Most college freshmen spend their first year sitting on the sidelines, but Wild averaged eight minutes a game and even made it onto the court - and the scoreboard - in the final play-off.
"I had been expecting to just sit on the bench and maybe play in games where we were up by 20 or 40 points," she says. "We had four freshmen and two were red-shirted, meaning they sit out the season and just train. The other one averaged one or two minutes, so I was very surprised at my court time."
Coach Kellogg told a Texan newspaper that Wild had made more progress in her first year than any player he had coached in his 15-year career. High praise indeed.
But there has been a lot of hard work along the way, as Wild is quick to point out to anyone who thinks that college life is one big party. Not for serious athletes, it isn't.
"It's actually a job, from 9am til 6pm or however late you finish training," she explains, "and we had a no-drinking policy during the season.
"I went from playing three games a week and training two or three times a week for two hours in Bendigo, to training every day, except Sundays.
"You get up, go to class, go to the gym and practice for three hours then go and lift weights. You go home after six o'clock so tired you just want to go to bed. Then you do exactly the same thing the next day, so it's such a big lifestyle change."
Wild says her fitness and body movement has improved dramatically under the tough regime.
"I've been working with bigger and better post players and they are telling me what to do so I'm learning so much off them," she explains.
"Little things, like how to move my body around someone else's.
"My role was more as a defensive player and a hustle player, diving on the loose ball and going up for rebounds, which is why we need strength and why we work so hard to be able to out-muscle other teams."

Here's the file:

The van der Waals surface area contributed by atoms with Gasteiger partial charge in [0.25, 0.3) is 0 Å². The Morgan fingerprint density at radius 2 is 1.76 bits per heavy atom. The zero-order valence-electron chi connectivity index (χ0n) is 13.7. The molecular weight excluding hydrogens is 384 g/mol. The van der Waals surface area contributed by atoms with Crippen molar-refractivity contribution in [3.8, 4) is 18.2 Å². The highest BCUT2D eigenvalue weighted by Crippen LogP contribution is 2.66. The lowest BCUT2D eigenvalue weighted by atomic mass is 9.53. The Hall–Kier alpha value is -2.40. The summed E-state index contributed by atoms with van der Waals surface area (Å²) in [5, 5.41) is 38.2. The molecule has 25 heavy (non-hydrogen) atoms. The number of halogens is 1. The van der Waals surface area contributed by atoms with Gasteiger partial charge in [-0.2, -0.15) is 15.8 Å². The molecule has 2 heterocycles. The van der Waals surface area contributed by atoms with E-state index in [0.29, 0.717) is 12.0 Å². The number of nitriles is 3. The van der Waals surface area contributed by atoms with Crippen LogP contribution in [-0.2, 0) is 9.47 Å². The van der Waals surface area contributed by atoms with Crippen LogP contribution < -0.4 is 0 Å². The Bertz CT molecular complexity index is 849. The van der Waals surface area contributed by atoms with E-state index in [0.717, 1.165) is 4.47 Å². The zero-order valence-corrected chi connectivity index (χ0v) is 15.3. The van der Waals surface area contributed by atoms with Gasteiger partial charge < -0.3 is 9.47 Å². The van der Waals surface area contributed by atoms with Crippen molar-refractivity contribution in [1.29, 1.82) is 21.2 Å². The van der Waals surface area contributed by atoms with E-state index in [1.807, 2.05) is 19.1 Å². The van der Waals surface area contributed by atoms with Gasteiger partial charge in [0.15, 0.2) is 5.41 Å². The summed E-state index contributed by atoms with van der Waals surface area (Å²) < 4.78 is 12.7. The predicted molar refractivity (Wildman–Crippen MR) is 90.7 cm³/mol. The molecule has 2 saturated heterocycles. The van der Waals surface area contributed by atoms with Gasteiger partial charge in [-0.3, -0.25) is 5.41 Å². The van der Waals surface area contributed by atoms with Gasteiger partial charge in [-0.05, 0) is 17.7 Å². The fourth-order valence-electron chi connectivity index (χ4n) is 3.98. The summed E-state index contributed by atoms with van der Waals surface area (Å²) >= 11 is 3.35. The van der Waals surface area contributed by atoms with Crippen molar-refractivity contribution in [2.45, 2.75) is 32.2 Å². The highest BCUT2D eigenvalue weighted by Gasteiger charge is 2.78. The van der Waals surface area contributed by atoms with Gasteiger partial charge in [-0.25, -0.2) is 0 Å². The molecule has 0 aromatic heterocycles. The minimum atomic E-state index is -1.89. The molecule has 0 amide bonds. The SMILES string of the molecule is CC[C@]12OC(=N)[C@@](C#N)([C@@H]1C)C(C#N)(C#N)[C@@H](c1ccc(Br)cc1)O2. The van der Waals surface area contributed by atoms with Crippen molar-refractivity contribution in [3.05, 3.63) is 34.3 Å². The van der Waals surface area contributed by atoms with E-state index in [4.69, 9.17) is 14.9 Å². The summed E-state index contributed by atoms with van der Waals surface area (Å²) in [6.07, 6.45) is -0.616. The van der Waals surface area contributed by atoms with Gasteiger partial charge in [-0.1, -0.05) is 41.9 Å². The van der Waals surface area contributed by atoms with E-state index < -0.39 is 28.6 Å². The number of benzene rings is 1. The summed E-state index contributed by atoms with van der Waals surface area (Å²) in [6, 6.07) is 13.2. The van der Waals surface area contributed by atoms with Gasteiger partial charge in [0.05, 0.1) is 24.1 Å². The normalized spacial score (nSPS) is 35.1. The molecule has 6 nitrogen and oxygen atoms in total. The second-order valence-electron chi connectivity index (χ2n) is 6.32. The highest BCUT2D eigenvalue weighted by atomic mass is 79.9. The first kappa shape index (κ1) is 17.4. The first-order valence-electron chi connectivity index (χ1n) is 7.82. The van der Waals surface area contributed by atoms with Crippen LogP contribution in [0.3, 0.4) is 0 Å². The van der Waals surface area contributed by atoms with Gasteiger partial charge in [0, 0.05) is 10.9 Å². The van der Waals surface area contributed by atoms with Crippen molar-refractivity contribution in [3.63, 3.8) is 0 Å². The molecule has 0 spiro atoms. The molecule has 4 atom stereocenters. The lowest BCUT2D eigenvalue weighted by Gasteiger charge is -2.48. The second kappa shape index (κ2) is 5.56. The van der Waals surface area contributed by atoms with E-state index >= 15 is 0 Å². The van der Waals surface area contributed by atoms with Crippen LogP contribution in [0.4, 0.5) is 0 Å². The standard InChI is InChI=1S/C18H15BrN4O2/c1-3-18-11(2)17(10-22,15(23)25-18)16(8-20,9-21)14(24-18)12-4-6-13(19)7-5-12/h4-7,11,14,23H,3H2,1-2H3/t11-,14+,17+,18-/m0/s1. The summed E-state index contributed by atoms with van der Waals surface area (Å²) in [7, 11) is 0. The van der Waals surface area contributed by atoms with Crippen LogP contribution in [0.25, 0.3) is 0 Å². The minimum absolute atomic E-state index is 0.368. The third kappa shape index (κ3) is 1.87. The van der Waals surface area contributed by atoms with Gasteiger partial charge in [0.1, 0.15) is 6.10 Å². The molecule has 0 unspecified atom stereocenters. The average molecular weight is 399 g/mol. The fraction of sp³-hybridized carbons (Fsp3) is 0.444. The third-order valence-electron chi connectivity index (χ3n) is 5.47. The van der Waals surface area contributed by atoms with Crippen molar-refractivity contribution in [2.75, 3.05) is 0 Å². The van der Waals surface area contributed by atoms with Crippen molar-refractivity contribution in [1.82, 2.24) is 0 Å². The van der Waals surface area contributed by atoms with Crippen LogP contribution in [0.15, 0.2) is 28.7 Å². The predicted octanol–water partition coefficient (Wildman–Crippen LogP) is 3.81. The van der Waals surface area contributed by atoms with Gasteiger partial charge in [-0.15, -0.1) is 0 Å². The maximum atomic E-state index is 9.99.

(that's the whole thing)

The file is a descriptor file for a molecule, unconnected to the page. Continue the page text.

The full-on training schedule was not the only new challenge Wild had to get used to.
"When I first got there, they couldn't understand me because we talk so fast and drop letters in words," she laughs, "even though I speak very clear, proper English.
"I'd say 'Saturday', but it sounded like 'sad day' to them and they'd ask why was tomorrow a sad day? In the end I literally had to put on a Texan accent so they could understand me."
That included adopting the popular local phrase "Y'all", a contraction of "you all".
"I came home and said that at basketball training here and they couldn't believe I'd just said 'y'all' - I have to stop myself and say 'you guys' instead."
College food was also hard to stomach for someone used to mum's home cooking and a ready supply of fresh veggies from her family garden.
"There's so much takeaway and junk food. I'm meant to be an elite athlete having a balanced diet, but the food on campus was always hamburgers, fries and pizzas with only a small salad bar. No veggies or fruit," she says.
"In second semester, I ended up going to a team-mate’s house off campus a couple of times a week and we'd cook for ourselves there."
Wild plans to move in with several team-mates in a three-bedroom house when she returns for her sophomore college year in August.
Her goals include to keep developing as a player and step up to become more of a leader within the group, as well as studying subjects in the field of sport and exercise science.
In the meantime, Wild is enjoying being back in Bendigo and catching up with friends.
She has a job detailing cars at Bendigo Toyota, is playing with the Young Lady Braves in the Big V youth league, and is on court for Strathfieldsaye in Bendigo's women's championship.
Wild now dreams of perhaps one day shooting hoops professionally in Europe, but would also love to pull on Bendigo Spirit's blue and gold jersey and tread the boards in the WNBL.
If only we could come up with a live mascot to march through the Hargreaves Mall with the local ladies, she may feel even more at home.